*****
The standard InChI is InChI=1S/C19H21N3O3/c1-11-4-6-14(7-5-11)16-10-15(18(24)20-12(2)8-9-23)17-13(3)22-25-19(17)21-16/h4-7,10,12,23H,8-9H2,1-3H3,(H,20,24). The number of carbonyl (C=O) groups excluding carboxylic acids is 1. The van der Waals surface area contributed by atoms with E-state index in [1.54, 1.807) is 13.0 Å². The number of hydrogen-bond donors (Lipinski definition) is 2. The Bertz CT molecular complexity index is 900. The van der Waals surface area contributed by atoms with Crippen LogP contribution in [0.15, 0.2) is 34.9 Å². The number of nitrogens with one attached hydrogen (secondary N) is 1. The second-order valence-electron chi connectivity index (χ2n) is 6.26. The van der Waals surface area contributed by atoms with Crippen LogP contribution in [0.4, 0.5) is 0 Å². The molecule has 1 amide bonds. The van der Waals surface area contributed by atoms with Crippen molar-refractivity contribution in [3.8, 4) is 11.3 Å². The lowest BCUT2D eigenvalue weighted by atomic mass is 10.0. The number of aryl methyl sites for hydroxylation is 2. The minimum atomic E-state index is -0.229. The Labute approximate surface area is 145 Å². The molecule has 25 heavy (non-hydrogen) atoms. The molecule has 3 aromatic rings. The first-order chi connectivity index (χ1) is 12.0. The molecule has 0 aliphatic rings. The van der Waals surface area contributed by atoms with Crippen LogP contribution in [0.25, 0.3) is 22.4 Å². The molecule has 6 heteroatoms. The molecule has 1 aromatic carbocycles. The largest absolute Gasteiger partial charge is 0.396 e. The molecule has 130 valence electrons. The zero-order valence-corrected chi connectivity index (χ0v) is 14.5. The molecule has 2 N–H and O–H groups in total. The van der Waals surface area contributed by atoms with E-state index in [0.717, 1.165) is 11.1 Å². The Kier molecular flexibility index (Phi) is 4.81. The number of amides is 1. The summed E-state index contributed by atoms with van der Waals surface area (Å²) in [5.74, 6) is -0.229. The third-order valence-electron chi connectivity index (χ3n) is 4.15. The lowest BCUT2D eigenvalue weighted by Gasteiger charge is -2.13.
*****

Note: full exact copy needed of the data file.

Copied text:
The standard InChI is InChI=1S/C19H21N3O3/c1-11-4-6-14(7-5-11)16-10-15(18(24)20-12(2)8-9-23)17-13(3)22-25-19(17)21-16/h4-7,10,12,23H,8-9H2,1-3H3,(H,20,24). The number of carbonyl (C=O) groups excluding carboxylic acids is 1. The van der Waals surface area contributed by atoms with E-state index in [1.54, 1.807) is 13.0 Å². The number of hydrogen-bond donors (Lipinski definition) is 2. The Bertz CT molecular complexity index is 900. The van der Waals surface area contributed by atoms with Crippen LogP contribution in [0.15, 0.2) is 34.9 Å². The number of nitrogens with one attached hydrogen (secondary N) is 1. The second-order valence-electron chi connectivity index (χ2n) is 6.26. The van der Waals surface area contributed by atoms with Crippen LogP contribution in [0.4, 0.5) is 0 Å². The molecule has 1 amide bonds. The van der Waals surface area contributed by atoms with Crippen molar-refractivity contribution in [3.8, 4) is 11.3 Å². The lowest BCUT2D eigenvalue weighted by atomic mass is 10.0. The number of aryl methyl sites for hydroxylation is 2. The minimum atomic E-state index is -0.229. The Labute approximate surface area is 145 Å². The molecule has 25 heavy (non-hydrogen) atoms. The molecule has 3 aromatic rings. The first-order chi connectivity index (χ1) is 12.0. The molecule has 0 aliphatic rings. The van der Waals surface area contributed by atoms with Crippen LogP contribution in [0.25, 0.3) is 22.4 Å². The molecule has 6 heteroatoms. The molecule has 1 aromatic carbocycles. The largest absolute Gasteiger partial charge is 0.396 e. The molecule has 130 valence electrons. The zero-order valence-corrected chi connectivity index (χ0v) is 14.5. The molecule has 2 N–H and O–H groups in total. The van der Waals surface area contributed by atoms with E-state index in [0.717, 1.165) is 11.1 Å². The Kier molecular flexibility index (Phi) is 4.81. The number of amides is 1. The summed E-state index contributed by atoms with van der Waals surface area (Å²) in [5.74, 6) is -0.229. The third-order valence-electron chi connectivity index (χ3n) is 4.15. The lowest BCUT2D eigenvalue weighted by Gasteiger charge is -2.13.